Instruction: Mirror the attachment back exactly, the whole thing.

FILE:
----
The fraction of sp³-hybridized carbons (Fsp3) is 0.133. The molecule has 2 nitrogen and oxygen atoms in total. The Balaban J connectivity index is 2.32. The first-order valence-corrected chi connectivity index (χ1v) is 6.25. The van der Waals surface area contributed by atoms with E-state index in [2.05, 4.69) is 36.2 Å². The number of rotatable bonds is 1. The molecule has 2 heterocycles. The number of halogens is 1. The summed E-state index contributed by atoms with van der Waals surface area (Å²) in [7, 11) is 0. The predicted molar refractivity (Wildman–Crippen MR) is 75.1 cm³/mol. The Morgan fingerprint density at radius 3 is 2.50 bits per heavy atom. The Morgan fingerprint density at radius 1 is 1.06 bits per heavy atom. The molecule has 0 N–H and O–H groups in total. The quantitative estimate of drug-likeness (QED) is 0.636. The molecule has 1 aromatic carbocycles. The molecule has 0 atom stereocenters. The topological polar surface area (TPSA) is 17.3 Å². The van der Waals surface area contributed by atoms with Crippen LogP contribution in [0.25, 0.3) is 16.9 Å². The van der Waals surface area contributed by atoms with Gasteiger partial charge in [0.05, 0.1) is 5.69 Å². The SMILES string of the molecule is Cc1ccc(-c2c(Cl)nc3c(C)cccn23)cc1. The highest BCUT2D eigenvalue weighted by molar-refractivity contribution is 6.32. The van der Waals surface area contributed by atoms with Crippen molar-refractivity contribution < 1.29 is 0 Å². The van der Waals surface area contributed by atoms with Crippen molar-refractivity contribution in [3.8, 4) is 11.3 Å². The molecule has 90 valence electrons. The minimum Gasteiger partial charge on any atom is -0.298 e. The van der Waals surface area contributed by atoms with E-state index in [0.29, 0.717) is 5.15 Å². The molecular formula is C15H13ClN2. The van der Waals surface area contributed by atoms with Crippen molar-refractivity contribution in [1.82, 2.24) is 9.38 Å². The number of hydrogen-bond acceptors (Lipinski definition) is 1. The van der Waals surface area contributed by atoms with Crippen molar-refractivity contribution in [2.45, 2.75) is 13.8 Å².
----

The fraction of sp³-hybridized carbons (Fsp3) is 0.133. The molecule has 2 nitrogen and oxygen atoms in total. The Balaban J connectivity index is 2.32. The first-order valence-corrected chi connectivity index (χ1v) is 6.25. The van der Waals surface area contributed by atoms with E-state index in [2.05, 4.69) is 36.2 Å². The number of rotatable bonds is 1. The molecule has 2 heterocycles. The number of halogens is 1. The summed E-state index contributed by atoms with van der Waals surface area (Å²) in [7, 11) is 0. The predicted molar refractivity (Wildman–Crippen MR) is 75.1 cm³/mol. The Morgan fingerprint density at radius 3 is 2.50 bits per heavy atom. The Morgan fingerprint density at radius 1 is 1.06 bits per heavy atom. The molecule has 0 N–H and O–H groups in total. The quantitative estimate of drug-likeness (QED) is 0.636. The molecule has 1 aromatic carbocycles. The molecule has 0 atom stereocenters. The topological polar surface area (TPSA) is 17.3 Å². The van der Waals surface area contributed by atoms with Crippen LogP contribution in [0.25, 0.3) is 16.9 Å². The van der Waals surface area contributed by atoms with Gasteiger partial charge in [0.05, 0.1) is 5.69 Å². The SMILES string of the molecule is Cc1ccc(-c2c(Cl)nc3c(C)cccn23)cc1. The highest BCUT2D eigenvalue weighted by molar-refractivity contribution is 6.32. The van der Waals surface area contributed by atoms with Crippen molar-refractivity contribution < 1.29 is 0 Å². The van der Waals surface area contributed by atoms with Crippen molar-refractivity contribution in [3.8, 4) is 11.3 Å². The molecule has 90 valence electrons. The minimum Gasteiger partial charge on any atom is -0.298 e. The van der Waals surface area contributed by atoms with E-state index in [0.29, 0.717) is 5.15 Å². The molecular formula is C15H13ClN2. The van der Waals surface area contributed by atoms with Crippen molar-refractivity contribution in [1.82, 2.24) is 9.38 Å². The number of hydrogen-bond acceptors (Lipinski definition) is 1. The van der Waals surface area contributed by atoms with Crippen molar-refractivity contribution in [2.45, 2.75) is 13.8 Å².